Green manure crops

Green manure crops are used in winter to replenish soil ready for planting in spring, keep weeds down and protect fallow beds from erosion.

Gerard Martin, co-owner of Kings Seeds with wife Barbara, says gardeners should grow green manure every year and rotate crops every two years.

“This breaks the cycle of goodness being sucked out of the soil and the build-up of pests and diseases,” he says. “Green manure is a natural way of putting goodness back in. [Read more by Gerard on the topic here.]

“At this time of the year you need a cool-germinating seed and I like to mix different species – such as peas, oats and lupin – together. The mix is a good nitrogen fixer and breaks down quickly.”

The pea-oat-lupin green manure mix from Kings Seeds. Photo: Kings Seeds

Crops should be cut (a lawnmower set on high can be used) and hoed in before they flower, or the bed can be turned over by spade. “I like to dig it in,” Gerard says, “because you incorporate a bigger biomass.”

Phacelia tanacetifolia is a vigorous grower that breaks down quickly when dug in and has the advantage of being unrelated to any other vegetable. If left to flower it will attract honeybees, hover flies and other beneficial insects.

“If you’re not planting until early to midsummer you can grow two manure crops and I would recommend the mix and phacelia.”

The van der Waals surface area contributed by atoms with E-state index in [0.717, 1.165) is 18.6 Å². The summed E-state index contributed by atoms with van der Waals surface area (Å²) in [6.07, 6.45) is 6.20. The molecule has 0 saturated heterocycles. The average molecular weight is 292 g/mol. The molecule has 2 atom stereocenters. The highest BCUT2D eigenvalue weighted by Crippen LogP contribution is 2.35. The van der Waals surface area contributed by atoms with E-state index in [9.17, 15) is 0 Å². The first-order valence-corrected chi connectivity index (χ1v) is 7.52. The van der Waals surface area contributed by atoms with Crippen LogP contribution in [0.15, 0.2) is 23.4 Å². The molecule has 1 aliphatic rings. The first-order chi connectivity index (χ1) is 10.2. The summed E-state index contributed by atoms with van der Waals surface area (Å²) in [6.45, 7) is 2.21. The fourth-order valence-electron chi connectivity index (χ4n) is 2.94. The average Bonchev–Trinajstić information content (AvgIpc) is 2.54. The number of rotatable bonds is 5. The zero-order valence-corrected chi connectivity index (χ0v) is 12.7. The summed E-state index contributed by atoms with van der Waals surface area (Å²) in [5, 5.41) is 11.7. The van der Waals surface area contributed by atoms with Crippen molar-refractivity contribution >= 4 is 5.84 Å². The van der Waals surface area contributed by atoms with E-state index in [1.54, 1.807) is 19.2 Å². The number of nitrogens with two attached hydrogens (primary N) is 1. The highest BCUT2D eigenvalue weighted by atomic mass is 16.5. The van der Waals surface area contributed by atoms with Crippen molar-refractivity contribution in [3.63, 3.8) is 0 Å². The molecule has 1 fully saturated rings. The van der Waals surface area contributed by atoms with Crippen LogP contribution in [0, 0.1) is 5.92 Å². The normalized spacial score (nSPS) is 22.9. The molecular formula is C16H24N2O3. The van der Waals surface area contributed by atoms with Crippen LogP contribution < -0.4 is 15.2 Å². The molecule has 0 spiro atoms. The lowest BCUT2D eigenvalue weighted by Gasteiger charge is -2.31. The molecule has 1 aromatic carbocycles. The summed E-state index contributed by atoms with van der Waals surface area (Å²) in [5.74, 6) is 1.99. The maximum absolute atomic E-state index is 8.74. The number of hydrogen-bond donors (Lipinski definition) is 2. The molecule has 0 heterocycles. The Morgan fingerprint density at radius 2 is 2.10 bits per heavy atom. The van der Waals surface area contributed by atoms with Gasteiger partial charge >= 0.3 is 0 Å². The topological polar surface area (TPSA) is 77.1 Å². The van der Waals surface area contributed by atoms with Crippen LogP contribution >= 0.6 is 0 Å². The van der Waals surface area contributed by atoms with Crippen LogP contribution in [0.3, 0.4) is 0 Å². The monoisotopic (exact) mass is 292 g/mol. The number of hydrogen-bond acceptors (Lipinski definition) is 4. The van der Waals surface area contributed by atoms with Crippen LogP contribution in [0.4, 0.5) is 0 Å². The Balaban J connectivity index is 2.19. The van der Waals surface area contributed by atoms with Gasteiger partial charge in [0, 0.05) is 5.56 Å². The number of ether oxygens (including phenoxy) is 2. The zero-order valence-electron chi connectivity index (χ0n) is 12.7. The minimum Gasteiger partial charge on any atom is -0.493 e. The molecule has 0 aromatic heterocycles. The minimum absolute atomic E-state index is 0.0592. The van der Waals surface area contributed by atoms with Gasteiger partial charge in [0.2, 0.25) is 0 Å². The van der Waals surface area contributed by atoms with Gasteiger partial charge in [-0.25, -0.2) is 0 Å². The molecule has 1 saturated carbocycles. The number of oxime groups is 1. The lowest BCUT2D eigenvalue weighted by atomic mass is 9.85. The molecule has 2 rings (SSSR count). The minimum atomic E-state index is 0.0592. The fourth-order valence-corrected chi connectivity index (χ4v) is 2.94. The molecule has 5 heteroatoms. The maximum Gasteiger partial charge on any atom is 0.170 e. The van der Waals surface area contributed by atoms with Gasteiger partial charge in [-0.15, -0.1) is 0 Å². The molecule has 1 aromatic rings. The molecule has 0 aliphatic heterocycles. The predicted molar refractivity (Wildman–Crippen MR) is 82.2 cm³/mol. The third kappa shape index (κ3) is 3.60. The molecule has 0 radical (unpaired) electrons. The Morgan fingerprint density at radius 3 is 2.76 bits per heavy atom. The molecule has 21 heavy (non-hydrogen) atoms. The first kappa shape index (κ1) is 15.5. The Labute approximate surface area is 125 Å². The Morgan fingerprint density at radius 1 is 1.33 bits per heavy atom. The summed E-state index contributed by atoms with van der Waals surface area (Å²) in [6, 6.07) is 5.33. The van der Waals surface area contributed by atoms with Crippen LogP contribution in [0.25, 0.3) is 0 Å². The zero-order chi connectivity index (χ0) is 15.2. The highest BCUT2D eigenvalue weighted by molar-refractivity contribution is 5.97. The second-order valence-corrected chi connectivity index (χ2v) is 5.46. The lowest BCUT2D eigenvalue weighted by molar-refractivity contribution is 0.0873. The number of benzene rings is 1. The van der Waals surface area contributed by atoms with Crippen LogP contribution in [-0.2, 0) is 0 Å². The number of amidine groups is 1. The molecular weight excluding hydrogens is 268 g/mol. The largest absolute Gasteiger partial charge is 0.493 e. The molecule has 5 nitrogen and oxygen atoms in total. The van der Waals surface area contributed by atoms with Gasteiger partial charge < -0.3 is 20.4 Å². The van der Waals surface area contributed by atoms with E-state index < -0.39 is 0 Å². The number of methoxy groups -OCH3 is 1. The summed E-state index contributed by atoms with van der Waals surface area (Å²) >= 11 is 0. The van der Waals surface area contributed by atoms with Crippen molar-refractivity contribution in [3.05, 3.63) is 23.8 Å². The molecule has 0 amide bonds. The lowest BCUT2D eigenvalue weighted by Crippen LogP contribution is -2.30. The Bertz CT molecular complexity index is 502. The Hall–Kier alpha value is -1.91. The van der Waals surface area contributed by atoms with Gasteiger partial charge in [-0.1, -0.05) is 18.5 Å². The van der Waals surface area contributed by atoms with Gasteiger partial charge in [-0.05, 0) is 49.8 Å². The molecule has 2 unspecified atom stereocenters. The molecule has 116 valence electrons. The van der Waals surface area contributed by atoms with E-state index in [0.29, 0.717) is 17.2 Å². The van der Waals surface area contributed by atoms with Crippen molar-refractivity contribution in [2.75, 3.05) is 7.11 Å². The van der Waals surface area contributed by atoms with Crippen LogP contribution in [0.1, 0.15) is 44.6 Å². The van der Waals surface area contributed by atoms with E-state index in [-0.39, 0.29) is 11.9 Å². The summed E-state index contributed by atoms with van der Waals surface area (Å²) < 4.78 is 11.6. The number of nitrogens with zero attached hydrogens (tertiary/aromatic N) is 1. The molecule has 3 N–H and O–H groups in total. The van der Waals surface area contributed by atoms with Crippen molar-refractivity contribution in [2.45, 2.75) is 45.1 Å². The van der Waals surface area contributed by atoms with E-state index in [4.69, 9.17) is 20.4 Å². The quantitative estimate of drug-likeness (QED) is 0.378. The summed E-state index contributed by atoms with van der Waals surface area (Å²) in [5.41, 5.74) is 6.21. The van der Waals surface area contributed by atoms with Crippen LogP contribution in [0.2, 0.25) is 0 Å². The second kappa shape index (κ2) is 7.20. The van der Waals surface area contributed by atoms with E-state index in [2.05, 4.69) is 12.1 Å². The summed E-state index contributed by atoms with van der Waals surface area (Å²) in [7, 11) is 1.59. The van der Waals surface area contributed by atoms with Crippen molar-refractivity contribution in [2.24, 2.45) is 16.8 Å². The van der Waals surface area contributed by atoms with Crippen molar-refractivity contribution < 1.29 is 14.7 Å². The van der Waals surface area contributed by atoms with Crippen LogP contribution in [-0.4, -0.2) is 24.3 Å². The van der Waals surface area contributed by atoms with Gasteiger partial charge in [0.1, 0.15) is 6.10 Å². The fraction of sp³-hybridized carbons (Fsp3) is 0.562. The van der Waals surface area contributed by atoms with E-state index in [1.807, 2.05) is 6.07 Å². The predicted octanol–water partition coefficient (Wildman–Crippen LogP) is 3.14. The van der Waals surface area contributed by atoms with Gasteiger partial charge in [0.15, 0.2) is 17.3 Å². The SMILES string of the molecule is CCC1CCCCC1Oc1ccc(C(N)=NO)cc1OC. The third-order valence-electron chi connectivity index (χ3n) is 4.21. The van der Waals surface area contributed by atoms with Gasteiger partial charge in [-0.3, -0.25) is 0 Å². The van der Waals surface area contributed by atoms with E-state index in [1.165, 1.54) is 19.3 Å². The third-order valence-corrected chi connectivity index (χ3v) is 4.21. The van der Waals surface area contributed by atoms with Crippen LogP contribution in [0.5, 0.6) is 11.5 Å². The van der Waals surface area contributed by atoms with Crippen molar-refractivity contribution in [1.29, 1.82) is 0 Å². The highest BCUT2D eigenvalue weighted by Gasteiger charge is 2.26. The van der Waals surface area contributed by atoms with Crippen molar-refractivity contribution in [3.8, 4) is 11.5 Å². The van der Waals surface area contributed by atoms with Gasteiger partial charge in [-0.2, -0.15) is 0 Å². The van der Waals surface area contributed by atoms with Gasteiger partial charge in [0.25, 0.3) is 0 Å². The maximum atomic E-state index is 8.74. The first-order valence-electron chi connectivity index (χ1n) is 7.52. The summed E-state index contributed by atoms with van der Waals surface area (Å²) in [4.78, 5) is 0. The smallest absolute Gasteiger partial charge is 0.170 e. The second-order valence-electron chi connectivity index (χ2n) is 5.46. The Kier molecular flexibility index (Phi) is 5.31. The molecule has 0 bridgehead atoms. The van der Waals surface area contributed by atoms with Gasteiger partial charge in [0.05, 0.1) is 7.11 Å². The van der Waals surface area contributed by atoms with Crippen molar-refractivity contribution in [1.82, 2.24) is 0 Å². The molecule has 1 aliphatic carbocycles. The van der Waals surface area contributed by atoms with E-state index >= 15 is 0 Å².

Phacelia tanacetifolia. Photo: AnemoneProjectors (Wikimedia)

Broad beans grown in winter can be used as green manure once they’ve cropped, while frost-tender soyabeans and buckwheat are good manure crops for summer.

Mustard will take about 30 to 45 days from sowing to cutting, while the pea-oat-lupin mix will take 50 to 60 days. Although he knows a lot of people use mustard, Gerard prefers to give his ground a rest from the brassica family (read about club root here).

“Growing a green manure crop is much better than, say, fumigating the soil with a spray when you’re killing the bad insects, bacteria and fungi, yes, but the good ones too – and 95% of the bacteria and fungi in soil are good.”

Read more on the topic here and here (both English websites).

Gerard and Barbara have owned Kings Seeds, which opened in 1978, for 15 years and operate from the countryside south of Katikati.

Barbara and Gerard Martin. The warehouse at 189 Wharawhara Rd (museum is on the corner) is open to the public every Friday until noon. Photo: Sandra Simpson

Each year Kings Seeds sells (to commercial growers and home gardeners):

  • 5 tonnes of peas for shoots
  • 5 tonnes of purple radish seed for spouting
  • 3 tonnes alfalfa seed
  • 2 tonnes of wheatgrass for sprouting
  • 1-2 tonnes bull’s blood beetroot seed
  • 1 tonne coriander seed.

“A home gardener will buy 500g of seed at a time,” Gerard says. “A commercial grower will take 300kg every second month.”

There are 10,000 seeds per gram for watercress, while a single broad bean seed weighs 2-3g.

Some of this article was first published in the Bay of Plenty Times and appears here with permission.

Suddenly, autumn

It seems like the trees have changed colour almost overnight – the middle of the day is  still surprisingly warm but evenings and mornings are definitely colder. One of the best places to see autumn colour in the Tauranga area is McLaren Falls Park.


A planting of liquidambers set off by the evergreens that surround them. Photo: Sandra Simpson

“We’re going to have to stop calling it a hidden jewel,” says park ranger Gary Borman. “People have woken up to how neat it is out here.”

Tree planting in the 190ha park began in 1965  and members of the Bay of Plenty Tree Society still gather there every Monday afternoon to work. The arboretum features some rare and unusual trees and Gary is trying to bring more colour into the park.